The ‘Parody of the Mottled Corpse’ in Antonioni, Almodóvar, Carax and Winding Refn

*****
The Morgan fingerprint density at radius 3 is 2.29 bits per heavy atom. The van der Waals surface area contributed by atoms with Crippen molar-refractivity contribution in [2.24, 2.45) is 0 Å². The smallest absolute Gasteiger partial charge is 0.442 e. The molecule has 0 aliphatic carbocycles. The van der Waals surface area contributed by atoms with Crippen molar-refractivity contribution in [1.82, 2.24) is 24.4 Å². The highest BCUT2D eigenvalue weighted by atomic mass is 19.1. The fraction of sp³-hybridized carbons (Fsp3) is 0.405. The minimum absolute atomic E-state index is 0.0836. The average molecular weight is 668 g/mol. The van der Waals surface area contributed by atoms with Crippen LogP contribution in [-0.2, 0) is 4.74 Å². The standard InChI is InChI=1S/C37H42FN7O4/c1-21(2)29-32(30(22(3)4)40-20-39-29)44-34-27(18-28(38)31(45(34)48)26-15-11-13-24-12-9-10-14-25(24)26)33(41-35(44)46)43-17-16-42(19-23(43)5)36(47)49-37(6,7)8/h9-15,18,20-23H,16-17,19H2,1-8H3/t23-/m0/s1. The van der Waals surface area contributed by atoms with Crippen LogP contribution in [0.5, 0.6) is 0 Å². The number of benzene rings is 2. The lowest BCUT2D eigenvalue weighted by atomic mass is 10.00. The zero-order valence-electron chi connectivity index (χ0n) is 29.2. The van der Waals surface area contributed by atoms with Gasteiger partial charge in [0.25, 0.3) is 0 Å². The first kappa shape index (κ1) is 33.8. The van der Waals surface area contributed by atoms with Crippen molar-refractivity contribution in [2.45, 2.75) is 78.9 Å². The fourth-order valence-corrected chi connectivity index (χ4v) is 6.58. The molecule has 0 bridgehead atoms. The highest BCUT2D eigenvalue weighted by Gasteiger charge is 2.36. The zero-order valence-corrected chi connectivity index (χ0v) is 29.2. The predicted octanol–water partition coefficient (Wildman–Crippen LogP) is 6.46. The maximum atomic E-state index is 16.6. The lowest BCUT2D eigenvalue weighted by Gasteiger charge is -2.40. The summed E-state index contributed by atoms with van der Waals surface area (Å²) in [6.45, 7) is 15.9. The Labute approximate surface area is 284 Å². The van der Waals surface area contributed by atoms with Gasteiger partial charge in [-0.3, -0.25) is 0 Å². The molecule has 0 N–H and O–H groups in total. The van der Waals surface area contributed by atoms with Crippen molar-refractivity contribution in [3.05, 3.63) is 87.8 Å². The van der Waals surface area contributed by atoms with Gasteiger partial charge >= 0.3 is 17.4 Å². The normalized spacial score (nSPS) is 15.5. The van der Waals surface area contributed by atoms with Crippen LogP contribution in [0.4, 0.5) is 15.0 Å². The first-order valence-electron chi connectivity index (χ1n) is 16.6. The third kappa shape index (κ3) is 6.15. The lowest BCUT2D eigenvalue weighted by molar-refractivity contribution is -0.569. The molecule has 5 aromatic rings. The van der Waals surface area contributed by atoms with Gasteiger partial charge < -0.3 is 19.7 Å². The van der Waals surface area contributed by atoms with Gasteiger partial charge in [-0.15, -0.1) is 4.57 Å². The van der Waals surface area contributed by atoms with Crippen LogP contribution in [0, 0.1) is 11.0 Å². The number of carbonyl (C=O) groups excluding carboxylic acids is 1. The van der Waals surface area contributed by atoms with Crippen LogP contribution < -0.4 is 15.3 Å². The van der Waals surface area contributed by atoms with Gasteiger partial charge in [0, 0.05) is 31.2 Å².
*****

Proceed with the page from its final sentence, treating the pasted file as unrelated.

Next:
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In The Neon Demon (Nicolas Winding Refn, 2016) there are several thought-provoking topics concerning the fashion world that can be related to Walter Benjamin’s analyses in Passages. Winding Refn appears to adopt completely the German thinker’s idea that fashion is close to a parody of death, especially in his representation of the fashion systemthrough a violent, bloodthirsty, cannibalistic dimension. In addition to Refn’s work the idea expressed by Benjamin can also be found in films directed by Antonioni, Almodóvar and Carax. All of these directors relate to Benjamin’s idea that fashion comprehends some perversions. In Blow-Up (1966), Kika (1993) and The Skin I Live In (2011), Holy Motors (2012) there is a common thread that finds its apex in Neon Demon (2016), where Benjamin’s concept lies in its coils and its soul. Furthermore, that impulse to violence, which is latent in Antonioni’s film but increasingly present in the films by Almodóvar and Carax, and especially in The Neon Demon, represents their connection both to Benjamin’s thought and to the ideas expressed by Bataille in Erotism, in The Accursed Share and in The Notion of Expenditure. In these books, the French philosopher shows that the same elements which are present in the five analysed here – that is, violence, sacrifice, beauty profanation, murder and cannibalism – are expressions of the concept of dépense, which also includes fashion, intended as a form of dissipation through excess and splendour.
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